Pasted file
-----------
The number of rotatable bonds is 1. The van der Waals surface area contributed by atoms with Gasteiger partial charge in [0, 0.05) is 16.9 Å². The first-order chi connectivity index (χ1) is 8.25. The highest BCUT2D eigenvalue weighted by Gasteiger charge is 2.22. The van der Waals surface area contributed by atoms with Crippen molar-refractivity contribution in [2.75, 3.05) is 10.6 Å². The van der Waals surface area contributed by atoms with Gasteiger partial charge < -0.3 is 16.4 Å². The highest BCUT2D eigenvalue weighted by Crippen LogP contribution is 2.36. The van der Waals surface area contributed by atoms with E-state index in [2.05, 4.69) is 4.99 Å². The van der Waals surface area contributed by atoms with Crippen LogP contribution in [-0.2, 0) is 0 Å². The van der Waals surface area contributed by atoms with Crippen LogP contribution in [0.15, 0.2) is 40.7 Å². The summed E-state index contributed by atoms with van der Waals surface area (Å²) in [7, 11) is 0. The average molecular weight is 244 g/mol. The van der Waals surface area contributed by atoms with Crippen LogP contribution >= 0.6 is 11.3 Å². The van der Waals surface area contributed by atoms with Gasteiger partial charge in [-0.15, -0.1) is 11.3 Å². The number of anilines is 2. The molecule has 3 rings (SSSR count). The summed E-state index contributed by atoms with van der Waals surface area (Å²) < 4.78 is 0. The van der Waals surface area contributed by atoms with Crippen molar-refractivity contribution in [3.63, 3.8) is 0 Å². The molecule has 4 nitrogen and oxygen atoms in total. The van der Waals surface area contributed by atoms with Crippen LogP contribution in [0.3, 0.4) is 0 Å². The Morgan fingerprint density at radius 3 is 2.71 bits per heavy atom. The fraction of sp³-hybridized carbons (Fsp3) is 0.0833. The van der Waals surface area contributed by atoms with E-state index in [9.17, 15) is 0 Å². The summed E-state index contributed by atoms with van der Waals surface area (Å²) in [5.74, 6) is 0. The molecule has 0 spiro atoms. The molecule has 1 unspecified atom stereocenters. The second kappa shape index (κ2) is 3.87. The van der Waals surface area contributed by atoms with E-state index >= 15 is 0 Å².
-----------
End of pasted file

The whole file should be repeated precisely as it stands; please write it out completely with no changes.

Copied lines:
The number of rotatable bonds is 1. The van der Waals surface area contributed by atoms with Gasteiger partial charge in [0, 0.05) is 16.9 Å². The first-order chi connectivity index (χ1) is 8.25. The highest BCUT2D eigenvalue weighted by Gasteiger charge is 2.22. The van der Waals surface area contributed by atoms with Crippen molar-refractivity contribution in [2.75, 3.05) is 10.6 Å². The van der Waals surface area contributed by atoms with Gasteiger partial charge < -0.3 is 16.4 Å². The highest BCUT2D eigenvalue weighted by Crippen LogP contribution is 2.36. The van der Waals surface area contributed by atoms with E-state index in [2.05, 4.69) is 4.99 Å². The van der Waals surface area contributed by atoms with Crippen LogP contribution in [-0.2, 0) is 0 Å². The van der Waals surface area contributed by atoms with Crippen LogP contribution in [0.15, 0.2) is 40.7 Å². The summed E-state index contributed by atoms with van der Waals surface area (Å²) in [7, 11) is 0. The average molecular weight is 244 g/mol. The van der Waals surface area contributed by atoms with Crippen LogP contribution >= 0.6 is 11.3 Å². The van der Waals surface area contributed by atoms with Gasteiger partial charge in [-0.15, -0.1) is 11.3 Å². The number of anilines is 2. The molecule has 3 rings (SSSR count). The summed E-state index contributed by atoms with van der Waals surface area (Å²) < 4.78 is 0. The van der Waals surface area contributed by atoms with Crippen molar-refractivity contribution in [3.63, 3.8) is 0 Å². The molecule has 4 nitrogen and oxygen atoms in total. The van der Waals surface area contributed by atoms with Crippen LogP contribution in [0.3, 0.4) is 0 Å². The Morgan fingerprint density at radius 3 is 2.71 bits per heavy atom. The fraction of sp³-hybridized carbons (Fsp3) is 0.0833. The van der Waals surface area contributed by atoms with E-state index in [9.17, 15) is 0 Å². The summed E-state index contributed by atoms with van der Waals surface area (Å²) in [5.74, 6) is 0. The molecule has 0 spiro atoms. The molecule has 1 unspecified atom stereocenters. The second kappa shape index (κ2) is 3.87. The van der Waals surface area contributed by atoms with E-state index >= 15 is 0 Å².